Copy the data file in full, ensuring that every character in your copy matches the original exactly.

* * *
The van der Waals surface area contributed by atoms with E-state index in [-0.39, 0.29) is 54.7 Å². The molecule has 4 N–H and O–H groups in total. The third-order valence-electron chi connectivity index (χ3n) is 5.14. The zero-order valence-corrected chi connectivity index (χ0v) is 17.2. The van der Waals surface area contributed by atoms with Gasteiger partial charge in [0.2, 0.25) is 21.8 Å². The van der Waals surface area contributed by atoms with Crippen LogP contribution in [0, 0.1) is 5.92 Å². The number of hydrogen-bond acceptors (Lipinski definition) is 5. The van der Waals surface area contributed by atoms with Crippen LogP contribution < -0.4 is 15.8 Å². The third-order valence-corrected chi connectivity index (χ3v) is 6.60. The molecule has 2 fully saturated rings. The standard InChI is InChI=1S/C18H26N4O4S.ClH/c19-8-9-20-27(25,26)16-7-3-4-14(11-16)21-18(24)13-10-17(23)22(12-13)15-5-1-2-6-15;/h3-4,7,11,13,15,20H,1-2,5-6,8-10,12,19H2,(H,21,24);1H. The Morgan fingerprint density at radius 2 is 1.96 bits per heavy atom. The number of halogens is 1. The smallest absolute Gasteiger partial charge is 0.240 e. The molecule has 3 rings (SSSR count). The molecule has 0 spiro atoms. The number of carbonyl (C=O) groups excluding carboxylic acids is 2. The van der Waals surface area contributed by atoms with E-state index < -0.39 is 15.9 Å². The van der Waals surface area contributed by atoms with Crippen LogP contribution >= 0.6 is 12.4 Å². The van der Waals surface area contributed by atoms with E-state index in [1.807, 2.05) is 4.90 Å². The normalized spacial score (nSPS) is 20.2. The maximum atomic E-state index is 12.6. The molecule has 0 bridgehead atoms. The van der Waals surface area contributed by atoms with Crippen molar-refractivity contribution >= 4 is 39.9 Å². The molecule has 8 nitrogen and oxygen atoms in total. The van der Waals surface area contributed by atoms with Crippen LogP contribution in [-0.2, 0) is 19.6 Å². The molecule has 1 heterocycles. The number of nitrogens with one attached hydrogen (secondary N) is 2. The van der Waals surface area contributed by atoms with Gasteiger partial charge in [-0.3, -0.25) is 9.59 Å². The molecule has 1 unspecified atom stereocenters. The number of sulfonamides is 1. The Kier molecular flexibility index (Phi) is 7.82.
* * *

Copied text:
The van der Waals surface area contributed by atoms with E-state index in [-0.39, 0.29) is 54.7 Å². The molecule has 4 N–H and O–H groups in total. The third-order valence-electron chi connectivity index (χ3n) is 5.14. The zero-order valence-corrected chi connectivity index (χ0v) is 17.2. The van der Waals surface area contributed by atoms with Gasteiger partial charge in [0.2, 0.25) is 21.8 Å². The van der Waals surface area contributed by atoms with Crippen LogP contribution in [0, 0.1) is 5.92 Å². The number of hydrogen-bond acceptors (Lipinski definition) is 5. The van der Waals surface area contributed by atoms with Crippen LogP contribution < -0.4 is 15.8 Å². The third-order valence-corrected chi connectivity index (χ3v) is 6.60. The molecule has 2 fully saturated rings. The standard InChI is InChI=1S/C18H26N4O4S.ClH/c19-8-9-20-27(25,26)16-7-3-4-14(11-16)21-18(24)13-10-17(23)22(12-13)15-5-1-2-6-15;/h3-4,7,11,13,15,20H,1-2,5-6,8-10,12,19H2,(H,21,24);1H. The Morgan fingerprint density at radius 2 is 1.96 bits per heavy atom. The number of halogens is 1. The smallest absolute Gasteiger partial charge is 0.240 e. The molecule has 3 rings (SSSR count). The molecule has 0 spiro atoms. The number of carbonyl (C=O) groups excluding carboxylic acids is 2. The van der Waals surface area contributed by atoms with E-state index < -0.39 is 15.9 Å². The van der Waals surface area contributed by atoms with Crippen LogP contribution >= 0.6 is 12.4 Å². The van der Waals surface area contributed by atoms with E-state index in [1.807, 2.05) is 4.90 Å². The normalized spacial score (nSPS) is 20.2. The maximum atomic E-state index is 12.6. The molecule has 0 bridgehead atoms. The van der Waals surface area contributed by atoms with Crippen molar-refractivity contribution >= 4 is 39.9 Å². The molecule has 8 nitrogen and oxygen atoms in total. The van der Waals surface area contributed by atoms with Crippen LogP contribution in [-0.2, 0) is 19.6 Å². The molecule has 1 heterocycles. The number of nitrogens with one attached hydrogen (secondary N) is 2. The van der Waals surface area contributed by atoms with Gasteiger partial charge in [-0.3, -0.25) is 9.59 Å². The molecule has 1 unspecified atom stereocenters. The number of sulfonamides is 1. The Kier molecular flexibility index (Phi) is 7.82.